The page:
There are certain performers who transcend their roles and are loved just for who they are. It's tempting to just throw the label national treasure at them and leave it at that. Miriam Margolyes, however, is something else.
She’s utterly unlike anybody else and, it has to be said, perhaps too caustic to be the usual recipient of the national treasure tag. It's this edge, though, that makes her priceless and such a good guest on chat shows, as numerous uproarious appearances on the Graham Norton Show attest.
She has the power to connect, mainly because she comes across as so unpolished, so authentic, that one almost feels one knows her. For this reason, I may call her Miriam from to time through this piece. Ms Margolyes seems ridiculously formal. Margolyes just isn't right. Besides, Miriam is easier to type.
On top of her personality prowess, she's actually a very good actor, having appeared in many, many well-known roles, as well as one or two that you might not expect. She started on stage and went on to make memorable impressions on the big screen (beginning with her performance as prostitute Elephant Ethel in Stand Up, Virgin Soldiers) and in many a TV appearance.
Let's get started with what is rightly regarded as her dramatic high point in a film of sustained but restrained power.
1. The Age of Innocence - Mrs Mingott
Martin Scorsese's The Age of Innocence is a remarkable piece of work. Those who equate the directing dynamo with nothing but gangster flicks will find a great deal to surprise them in this intelligent and sumptuous adaptation of Edith Wharton's ironically-titled weary take on fin de siecle morality.
That made it sound a bit worthy, but not a bit of it. The movie features Daniel Day Lewis, Michelle Pfeiffer and an impossibly perky Winona Ryder on a carousel of romantic entanglement and deception. Great though these three are, for many, it's Miriam Margolyes who stands out in her major supporting role as the shrewd society matriarch Mrs Mingott, a woman who plays a pivotal role in the unfolding relationships as the film progresses.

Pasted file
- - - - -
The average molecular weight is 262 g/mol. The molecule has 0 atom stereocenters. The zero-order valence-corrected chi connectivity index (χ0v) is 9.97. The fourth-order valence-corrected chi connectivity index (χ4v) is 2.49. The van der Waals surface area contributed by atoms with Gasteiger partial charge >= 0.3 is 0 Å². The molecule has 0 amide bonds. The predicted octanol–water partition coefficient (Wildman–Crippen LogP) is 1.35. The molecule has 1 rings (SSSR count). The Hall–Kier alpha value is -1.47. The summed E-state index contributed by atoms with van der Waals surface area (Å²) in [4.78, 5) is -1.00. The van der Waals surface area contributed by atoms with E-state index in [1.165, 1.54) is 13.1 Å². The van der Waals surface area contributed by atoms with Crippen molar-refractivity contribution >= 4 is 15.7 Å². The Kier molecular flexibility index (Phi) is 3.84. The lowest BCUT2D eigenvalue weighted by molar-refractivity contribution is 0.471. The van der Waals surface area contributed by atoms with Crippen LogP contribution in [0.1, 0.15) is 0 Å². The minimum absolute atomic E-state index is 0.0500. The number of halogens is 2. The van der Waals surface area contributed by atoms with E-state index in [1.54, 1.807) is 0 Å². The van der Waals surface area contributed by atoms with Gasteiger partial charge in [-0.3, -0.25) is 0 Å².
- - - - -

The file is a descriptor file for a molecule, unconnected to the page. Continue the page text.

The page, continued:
It was no surprise that Miriam won the BAFTA for Best Supporting Actress in 1994. What was surprising was that she wasn't even nominated for an Academy Best Supporting Actress Award that year. Oh well. Their loss.
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2. The Black Adder - The Spanish Infanta
The Blackadder saga is famous for its recurring cast members, but one performer who pops up a fair bit but tends to get overlooked among the Stephen Frys, Miranda Richardsons and Rik Mayalls is one Miriam Margolyes, who provides no fewer than three very different and massively memorable characters.
Blackadder II features her as Edmund's strict aunt Lady Whiteadder, and Blackadder's Christmas Carol has her popping up as Queen Victoria (a role she also performs in The Windsors and in voiceover on Channel 4's Queen Victoria in Her Own Words).
But for my money, the very best work she did on this hugely influential and much-loved comedy was as the over-amorous Spanish Infanta in the first series, titled The Black Adder (rather than the subsequent slicker Blackadder).
Speaking impossibly passionate and lusty Spanish throughout (translated by a very young looking Jim Broadbent), the Infanta is an unstoppable hormone torpedo, using those massive eyes to expressively rolling effect, not to mention a very active tongue(!) as she proceeds to put the fear of molestation into our poor dismayed hero.
One of the classic supporting female characters, in one of the very best British comedies ever. Lady Whiteadder is worth checking out too.
3. Cadbury's Caramel ad - The Caramel Bunny
From one rampantly predatory female on the prowl to another.
It's surprising how few people know that the saucy rabbit character in the Cadbury's Caramel TV ads, the one with the voice as smooth and rich as the chocolate itself, was given these sexy tones by none other than Miriam Margolyes.
That's not all. Her experience with the lascivious side of life goes way deeper than this. It turns out that she got the Caramel job because of the less-than-salubrious voice artist work she used to contribute to the adult entertainment industry, including such seminal works as Sexy Sonia: Leaves from my Schoolgirl Diary.